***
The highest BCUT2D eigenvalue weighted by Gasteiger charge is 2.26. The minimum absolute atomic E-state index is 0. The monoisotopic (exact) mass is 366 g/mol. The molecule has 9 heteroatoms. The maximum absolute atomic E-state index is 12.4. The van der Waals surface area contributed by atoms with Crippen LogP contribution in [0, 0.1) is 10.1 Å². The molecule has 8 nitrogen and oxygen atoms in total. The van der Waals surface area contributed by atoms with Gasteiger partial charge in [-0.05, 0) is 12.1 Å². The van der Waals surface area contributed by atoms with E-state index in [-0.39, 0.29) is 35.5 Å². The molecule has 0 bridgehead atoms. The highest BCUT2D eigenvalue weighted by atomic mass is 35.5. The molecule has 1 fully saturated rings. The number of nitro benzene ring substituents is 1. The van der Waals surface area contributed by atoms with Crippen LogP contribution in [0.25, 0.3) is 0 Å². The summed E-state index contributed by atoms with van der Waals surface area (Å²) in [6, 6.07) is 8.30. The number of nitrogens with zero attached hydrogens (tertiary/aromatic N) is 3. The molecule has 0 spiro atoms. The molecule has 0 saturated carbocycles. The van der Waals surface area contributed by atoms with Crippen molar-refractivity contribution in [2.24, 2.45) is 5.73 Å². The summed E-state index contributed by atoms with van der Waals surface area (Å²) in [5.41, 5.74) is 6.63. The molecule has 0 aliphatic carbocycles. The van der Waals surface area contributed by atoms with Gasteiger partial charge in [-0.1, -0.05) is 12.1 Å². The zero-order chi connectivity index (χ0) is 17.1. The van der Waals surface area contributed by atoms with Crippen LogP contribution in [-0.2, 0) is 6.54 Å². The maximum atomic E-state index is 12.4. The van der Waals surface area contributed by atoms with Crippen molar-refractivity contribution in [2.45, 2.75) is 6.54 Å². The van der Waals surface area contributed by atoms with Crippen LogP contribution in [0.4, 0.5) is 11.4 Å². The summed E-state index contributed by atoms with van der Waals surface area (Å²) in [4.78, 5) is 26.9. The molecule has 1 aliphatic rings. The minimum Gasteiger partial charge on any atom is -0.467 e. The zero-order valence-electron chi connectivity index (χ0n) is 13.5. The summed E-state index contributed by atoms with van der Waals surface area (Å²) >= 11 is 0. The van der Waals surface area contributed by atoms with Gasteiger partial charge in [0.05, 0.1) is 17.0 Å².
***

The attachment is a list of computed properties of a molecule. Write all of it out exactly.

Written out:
The highest BCUT2D eigenvalue weighted by Gasteiger charge is 2.26. The minimum absolute atomic E-state index is 0. The monoisotopic (exact) mass is 366 g/mol. The molecule has 9 heteroatoms. The maximum absolute atomic E-state index is 12.4. The van der Waals surface area contributed by atoms with Crippen LogP contribution in [0, 0.1) is 10.1 Å². The molecule has 8 nitrogen and oxygen atoms in total. The van der Waals surface area contributed by atoms with Gasteiger partial charge in [-0.05, 0) is 12.1 Å². The van der Waals surface area contributed by atoms with E-state index in [-0.39, 0.29) is 35.5 Å². The molecule has 0 bridgehead atoms. The highest BCUT2D eigenvalue weighted by atomic mass is 35.5. The molecule has 1 fully saturated rings. The number of nitro benzene ring substituents is 1. The van der Waals surface area contributed by atoms with Crippen LogP contribution in [0.25, 0.3) is 0 Å². The summed E-state index contributed by atoms with van der Waals surface area (Å²) in [6, 6.07) is 8.30. The number of nitrogens with zero attached hydrogens (tertiary/aromatic N) is 3. The molecule has 0 spiro atoms. The molecule has 0 saturated carbocycles. The van der Waals surface area contributed by atoms with Crippen molar-refractivity contribution in [2.24, 2.45) is 5.73 Å². The summed E-state index contributed by atoms with van der Waals surface area (Å²) in [5.41, 5.74) is 6.63. The molecule has 0 aliphatic carbocycles. The van der Waals surface area contributed by atoms with Gasteiger partial charge in [-0.1, -0.05) is 12.1 Å². The zero-order chi connectivity index (χ0) is 17.1. The van der Waals surface area contributed by atoms with Crippen LogP contribution in [-0.2, 0) is 6.54 Å². The maximum atomic E-state index is 12.4. The van der Waals surface area contributed by atoms with Crippen molar-refractivity contribution in [2.45, 2.75) is 6.54 Å². The van der Waals surface area contributed by atoms with Crippen LogP contribution in [0.4, 0.5) is 11.4 Å². The summed E-state index contributed by atoms with van der Waals surface area (Å²) in [4.78, 5) is 26.9. The molecule has 1 aliphatic rings. The minimum Gasteiger partial charge on any atom is -0.467 e. The zero-order valence-electron chi connectivity index (χ0n) is 13.5. The summed E-state index contributed by atoms with van der Waals surface area (Å²) >= 11 is 0. The van der Waals surface area contributed by atoms with Gasteiger partial charge in [0.05, 0.1) is 17.0 Å².